CEO B: “Give me a break, the public wouldn’t go for that. What if the government proposed cutting teachers’ salaries by 10% across the board in order to raise graduation rates? It’s absurd. We need a better angle.”

CEO D: “Nah nah, he’s onto something there. We could make this work.”

CEO B: “OK fine, let’s assume for the sake of argument that the public buys it. Still, we’d lose our best talent overseas. The SEC and the Fed can’t tell Deutsche Bank how much they can pay their top execs, at least not ones based outside the US.”

CEO A: “Well, what if we got all the major governments on board? Our overseas friends would benefit from the arrangement just as much as we would. The only important thing, would be to install a system that keeps us all honest.”

CEO B: “You guys are crazy. Look, part of our advantage is that we can recruit the best talent. If there is an industry-wide cap, some of our best people might switch to our competitors. How are you going to get people to move to Manhattan, if you can only pay as much as a bank based in Charlotte?”

CEO C: “I got it! We’ll make the new compensation rules favor the big banks. So there will still be overall caps, but the biggest banks will still be able to offer the most lucrative compensation packages, relative to their smaller competitors.”

Is the above a paranoid delusion? You tell me. Here are some choice excerpts from the WSJ piece of September 18:

Policies that set the pay for tens of thousands of bank employees nationwide would require approval from the Federal Reserve as part of a far-reaching proposal to rein in risk-taking at financial institutions.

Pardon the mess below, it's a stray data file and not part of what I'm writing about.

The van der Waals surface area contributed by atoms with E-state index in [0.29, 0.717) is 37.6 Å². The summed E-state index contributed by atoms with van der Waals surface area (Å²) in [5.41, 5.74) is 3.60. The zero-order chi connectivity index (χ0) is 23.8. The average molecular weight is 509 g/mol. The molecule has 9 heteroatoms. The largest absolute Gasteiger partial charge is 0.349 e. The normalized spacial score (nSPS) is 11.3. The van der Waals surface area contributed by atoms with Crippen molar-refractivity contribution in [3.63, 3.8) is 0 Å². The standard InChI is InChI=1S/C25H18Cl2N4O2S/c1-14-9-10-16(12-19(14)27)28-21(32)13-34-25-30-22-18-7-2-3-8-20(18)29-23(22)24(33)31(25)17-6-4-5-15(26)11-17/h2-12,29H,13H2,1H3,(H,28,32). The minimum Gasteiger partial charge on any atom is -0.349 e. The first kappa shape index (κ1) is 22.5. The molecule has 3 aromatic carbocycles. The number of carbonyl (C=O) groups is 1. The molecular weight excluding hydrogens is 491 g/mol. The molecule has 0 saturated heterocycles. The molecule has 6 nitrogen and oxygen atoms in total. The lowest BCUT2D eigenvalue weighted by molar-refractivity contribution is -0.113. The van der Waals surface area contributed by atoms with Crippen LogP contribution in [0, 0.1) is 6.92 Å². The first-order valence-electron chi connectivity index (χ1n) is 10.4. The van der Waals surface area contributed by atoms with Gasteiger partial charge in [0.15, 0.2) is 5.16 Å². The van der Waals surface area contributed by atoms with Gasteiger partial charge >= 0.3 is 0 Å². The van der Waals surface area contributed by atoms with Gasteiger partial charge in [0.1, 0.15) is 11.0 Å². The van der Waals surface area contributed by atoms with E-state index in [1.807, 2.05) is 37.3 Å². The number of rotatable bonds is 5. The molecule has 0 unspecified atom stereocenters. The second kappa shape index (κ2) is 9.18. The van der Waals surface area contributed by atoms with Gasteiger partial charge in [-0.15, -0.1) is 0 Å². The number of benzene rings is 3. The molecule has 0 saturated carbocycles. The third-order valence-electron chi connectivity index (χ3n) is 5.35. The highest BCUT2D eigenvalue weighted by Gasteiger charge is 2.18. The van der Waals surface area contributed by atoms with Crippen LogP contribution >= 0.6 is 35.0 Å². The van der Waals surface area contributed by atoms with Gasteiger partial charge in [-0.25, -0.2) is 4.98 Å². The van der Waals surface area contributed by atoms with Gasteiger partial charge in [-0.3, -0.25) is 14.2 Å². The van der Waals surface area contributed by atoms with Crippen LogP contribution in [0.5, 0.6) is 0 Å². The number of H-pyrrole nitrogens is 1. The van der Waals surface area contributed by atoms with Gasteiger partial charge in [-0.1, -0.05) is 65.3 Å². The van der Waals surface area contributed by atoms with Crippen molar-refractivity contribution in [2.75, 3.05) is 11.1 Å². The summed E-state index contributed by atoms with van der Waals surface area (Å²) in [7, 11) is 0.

The Fed’s plan would, for the first time, inject government regulators deep into compensation decisions traditionally reserved for the banks’ corporate boards and executives.

The U.S.’s largest banks, about 25 in number, would get especially close scrutiny. The central bank intends to compare these banks as a group to see if any practices stand out as unusually dangerous to their firms.

The proposal will likely push banks to use “clawbacks” — provisions to reclaim the pay of staffers who take risks that hurt their firms — in certain pay packages, among other tools, to punish employees for taking excessive risks with their firms’ money.

The Fed’s planning comes amid an intensifying global debate about the way bank employees are paid ahead of the Group of 20 meeting of world leaders in Pittsburgh next week. U.S. and foreign officials worry that if they don’t coordinate their rules, some countries could draw talent away from others.

On Thursday, European Union governments issued a communiqué urging the G-20 to adopt strict rules to restrict bonus payments. Speaking after the meeting of EU leaders in Brussels, French President Nicolas Sarkozy said he would support the idea of linking the size of bonuses at each bank to their level of capital.

My tip: If you want to anticipate how these new rules will shake out, just suppose that they are actually being designed by the world’s richest bankers. Because they are.

Robert P. Murphy holds a Ph.D. in economics from New York University. He is the author of The Politically Incorrect Guide to the Great Depression and the New Deal (Regnery, 2009), and is the editor of the blog Free Advice.